“The question is how do you do it,” said Berger, noting that in Europe, the fuel cell infrastructure road is a little more advanced, and has generally followed two paths: government-supported, or industry-supported. “Filling station companies have to show up with alternative fuels, and that can be organized by the authorities, that it must have some type of alternate fuel, or [the fuel station firms] can team up with companies like Daimler and other partners.”
Guess who won AJAC Eco-Run?
Twenty-two vehicles set off by a green flag waved by Natural Resources Minister Joe Oliver June 4 in Ottawa for the 2013 AJAC Eco-Run, a green vehicle rally that concluded two days later with an appearance by Toro Rosso Formula One driver Jean-Eric Vergne just before the start of F1 weekend in Montreal.
It was the second annual Eco-Run put on by the Automobile Journalists Association of Canada, an event meant to showcase the variety and scope of the latest planet-friendly options out there on the new-car market. Vehicles involved ranged from the small four-seat pure electric Mitsubishi i-MiEV, to the Ford C-Max Hybrid, to the mid-size Mazda6 with SkyActiv, the diesel Chevrolet Cruze, to the full-size Ram 1500 HFE (the two-wheel-drive, V-6, regular cab model designated as the Highest Fuel Efficiency model in the popular 1500’s lineup).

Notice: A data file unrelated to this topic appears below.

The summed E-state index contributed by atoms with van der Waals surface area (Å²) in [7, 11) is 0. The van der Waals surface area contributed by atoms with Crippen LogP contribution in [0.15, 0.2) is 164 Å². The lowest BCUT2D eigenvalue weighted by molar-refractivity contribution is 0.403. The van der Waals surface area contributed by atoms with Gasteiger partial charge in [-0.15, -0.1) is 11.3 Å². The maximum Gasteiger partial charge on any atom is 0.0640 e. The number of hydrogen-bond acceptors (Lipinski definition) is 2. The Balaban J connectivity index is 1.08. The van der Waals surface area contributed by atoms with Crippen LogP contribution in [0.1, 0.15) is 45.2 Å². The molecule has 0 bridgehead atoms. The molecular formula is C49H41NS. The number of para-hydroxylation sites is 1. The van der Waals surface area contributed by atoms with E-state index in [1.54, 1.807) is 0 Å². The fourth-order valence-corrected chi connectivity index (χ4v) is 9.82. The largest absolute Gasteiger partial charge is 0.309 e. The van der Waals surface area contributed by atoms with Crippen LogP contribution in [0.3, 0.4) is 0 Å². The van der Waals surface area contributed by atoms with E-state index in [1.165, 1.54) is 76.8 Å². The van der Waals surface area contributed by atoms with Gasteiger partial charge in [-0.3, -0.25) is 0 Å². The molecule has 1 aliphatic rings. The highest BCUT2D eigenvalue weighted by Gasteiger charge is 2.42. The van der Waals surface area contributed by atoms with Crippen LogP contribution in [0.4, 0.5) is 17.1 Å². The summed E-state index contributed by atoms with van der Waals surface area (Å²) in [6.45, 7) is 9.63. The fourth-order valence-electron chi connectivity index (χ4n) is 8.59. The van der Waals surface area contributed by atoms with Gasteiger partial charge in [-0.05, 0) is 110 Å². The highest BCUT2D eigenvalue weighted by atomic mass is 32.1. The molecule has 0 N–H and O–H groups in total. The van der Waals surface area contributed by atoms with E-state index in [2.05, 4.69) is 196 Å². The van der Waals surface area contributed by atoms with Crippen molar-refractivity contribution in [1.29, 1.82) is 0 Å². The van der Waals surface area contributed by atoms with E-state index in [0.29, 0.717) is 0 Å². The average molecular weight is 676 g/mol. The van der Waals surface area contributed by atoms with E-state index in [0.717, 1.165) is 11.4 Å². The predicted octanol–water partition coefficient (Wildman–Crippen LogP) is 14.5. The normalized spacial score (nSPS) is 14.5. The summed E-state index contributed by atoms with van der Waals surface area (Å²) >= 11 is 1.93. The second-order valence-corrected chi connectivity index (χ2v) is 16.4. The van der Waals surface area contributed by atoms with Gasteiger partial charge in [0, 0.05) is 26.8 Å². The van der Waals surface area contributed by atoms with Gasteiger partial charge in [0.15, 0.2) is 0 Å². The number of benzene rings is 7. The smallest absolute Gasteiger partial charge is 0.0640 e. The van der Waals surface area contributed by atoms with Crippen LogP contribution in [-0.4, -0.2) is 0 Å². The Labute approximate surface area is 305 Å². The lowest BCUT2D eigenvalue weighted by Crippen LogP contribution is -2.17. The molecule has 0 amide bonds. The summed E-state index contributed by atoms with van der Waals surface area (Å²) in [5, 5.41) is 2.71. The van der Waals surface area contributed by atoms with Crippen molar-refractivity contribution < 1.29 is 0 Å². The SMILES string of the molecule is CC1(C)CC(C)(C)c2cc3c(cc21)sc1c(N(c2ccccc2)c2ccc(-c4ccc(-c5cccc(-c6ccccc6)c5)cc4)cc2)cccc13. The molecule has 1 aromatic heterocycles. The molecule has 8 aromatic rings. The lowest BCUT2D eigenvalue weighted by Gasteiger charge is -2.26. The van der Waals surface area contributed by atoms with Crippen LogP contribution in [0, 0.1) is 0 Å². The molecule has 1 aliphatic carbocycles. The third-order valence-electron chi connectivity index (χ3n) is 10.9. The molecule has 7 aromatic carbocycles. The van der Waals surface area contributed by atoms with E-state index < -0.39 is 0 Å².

It was also meant to highlight that you don’t need to spend thousands of dollars on a new car to save some money at the pump, since “green-ing” your own driving style will save you cash no matter what you drive. To encourage normally “enthusiastic” auto writer types to adopt more planet-friendly if slower driving techniques, AJAC instituted a daily and overall Green Jersey award to those drivers who exhibited the greenest driving techniques.
The overall Green Jersey winner? Yours truly.
All EcoRun drivers took an online course before the event designed to highlight such practices, at ecodrivingonline.ca, which takes about 30 minutes and is available to the public for $25. Reps from CrossChasm used wireless data-logging devices to measure the real-world fuel-consumption of each vehicle, with the results posted in the Eco-Run area of AJAC’s website at ajac.ca.